“I have forced myself to contradict myself in order to avoid conforming to my own taste.” ― Marcel Duchamp
Art should be an experience. It should make you feel a million emotions and leave you baffled in some way or another. It should bring amusement and wonder, keeping you on your toes.
The art I create is meant to make you think and to tell a story. My story. Welcome to the experience.
One of the major influences in my art is the Dada art movement. Originating in Zurich, Switzerland in late 1910's, Dada was a combined effort between poets, painters, musicians, and more. Their main philosophy was to make art that means nothing; "Anti-Art" as they called it. Because of its importance to me, I have included a snippet below of the Dada Manifesto 1918 by Tristan Tzara.
“Dada Manifesto 1918”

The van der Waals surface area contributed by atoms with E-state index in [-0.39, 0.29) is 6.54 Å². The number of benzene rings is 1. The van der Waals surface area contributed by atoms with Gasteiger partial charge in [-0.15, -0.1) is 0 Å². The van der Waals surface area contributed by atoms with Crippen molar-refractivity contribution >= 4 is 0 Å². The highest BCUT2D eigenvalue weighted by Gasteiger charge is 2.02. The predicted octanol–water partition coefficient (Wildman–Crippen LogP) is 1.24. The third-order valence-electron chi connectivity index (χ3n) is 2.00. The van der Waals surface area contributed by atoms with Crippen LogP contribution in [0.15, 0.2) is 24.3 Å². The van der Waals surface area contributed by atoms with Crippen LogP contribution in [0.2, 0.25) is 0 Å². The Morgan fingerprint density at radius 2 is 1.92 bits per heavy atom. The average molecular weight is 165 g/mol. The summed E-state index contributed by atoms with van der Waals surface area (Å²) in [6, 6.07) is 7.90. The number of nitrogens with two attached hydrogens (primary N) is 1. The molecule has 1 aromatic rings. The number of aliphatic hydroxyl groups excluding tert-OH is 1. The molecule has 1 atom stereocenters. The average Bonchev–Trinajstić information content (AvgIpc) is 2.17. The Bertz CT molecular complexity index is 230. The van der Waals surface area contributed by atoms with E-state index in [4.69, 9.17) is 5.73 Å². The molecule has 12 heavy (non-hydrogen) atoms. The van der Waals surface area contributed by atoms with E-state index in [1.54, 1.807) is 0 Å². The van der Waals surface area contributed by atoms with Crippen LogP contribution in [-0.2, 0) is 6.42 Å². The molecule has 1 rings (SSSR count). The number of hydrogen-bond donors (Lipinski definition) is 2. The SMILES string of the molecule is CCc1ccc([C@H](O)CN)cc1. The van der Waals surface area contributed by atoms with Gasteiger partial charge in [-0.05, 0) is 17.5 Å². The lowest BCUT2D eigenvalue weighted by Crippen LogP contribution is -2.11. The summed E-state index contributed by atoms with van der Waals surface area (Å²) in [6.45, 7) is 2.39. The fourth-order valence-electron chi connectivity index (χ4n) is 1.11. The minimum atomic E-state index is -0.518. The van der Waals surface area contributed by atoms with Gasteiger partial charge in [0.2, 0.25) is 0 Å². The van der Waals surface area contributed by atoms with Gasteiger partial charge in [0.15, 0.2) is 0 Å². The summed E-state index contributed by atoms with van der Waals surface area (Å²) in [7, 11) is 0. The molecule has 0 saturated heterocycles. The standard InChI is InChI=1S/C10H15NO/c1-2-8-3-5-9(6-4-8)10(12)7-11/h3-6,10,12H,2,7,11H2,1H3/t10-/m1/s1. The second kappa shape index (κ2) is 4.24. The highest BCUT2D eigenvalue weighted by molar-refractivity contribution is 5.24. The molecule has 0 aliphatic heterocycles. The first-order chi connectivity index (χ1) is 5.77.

The magic of a word—Dada—which has brought journalists to the gates of a world unforeseen, is of no importance to us. To put out a manifesto you must want: ABC to fulminate against 1, 2, 3 to fly into a rage and sharpen your wings to conquer and disseminate little abcs and big abcs, to sign, shout, swear, to organize prose into a form of absolute and irrefutable evidence, to prove your non plus ultra and maintain that novelty resembles life just as the latest-appearance of some whore proves the essence of God. His existence was previously proved by the accordion, the landscape, the wheedling word. To impose your ABC is a natural thing— hence deplorable. Everybody does it in the form of crystalbluffmadonna, monetary system, pharmaceutical product, or a bare leg advertising the ardent sterile spring. The love of novelty is the cross of sympathy, demonstrates a naive je m'enfoutisme, it is a transitory, positive sign without a cause. But this need itself is obsolete. In documenting art on the basis of the supreme simplicity: novelty, we are human and true for the sake of amusement, impulsive, vibrant to crucify boredom. At the crossroads of the lights, alert, attentively awaiting the years, in the forest. I write a manifesto and I want nothing, yet I say certain things, and in principle I am against manifestoes, as I am also against principles (half-pints to measure the moral value of every phrase too too convenient; approximation was invented by the impressionists). I write this manifesto to show that people can perform contrary actions together while taking one fresh gulp of air; I am against action; for continuous contradiction, for affirmation too, I am neither for nor against and I do not explain because I hate common sense. […]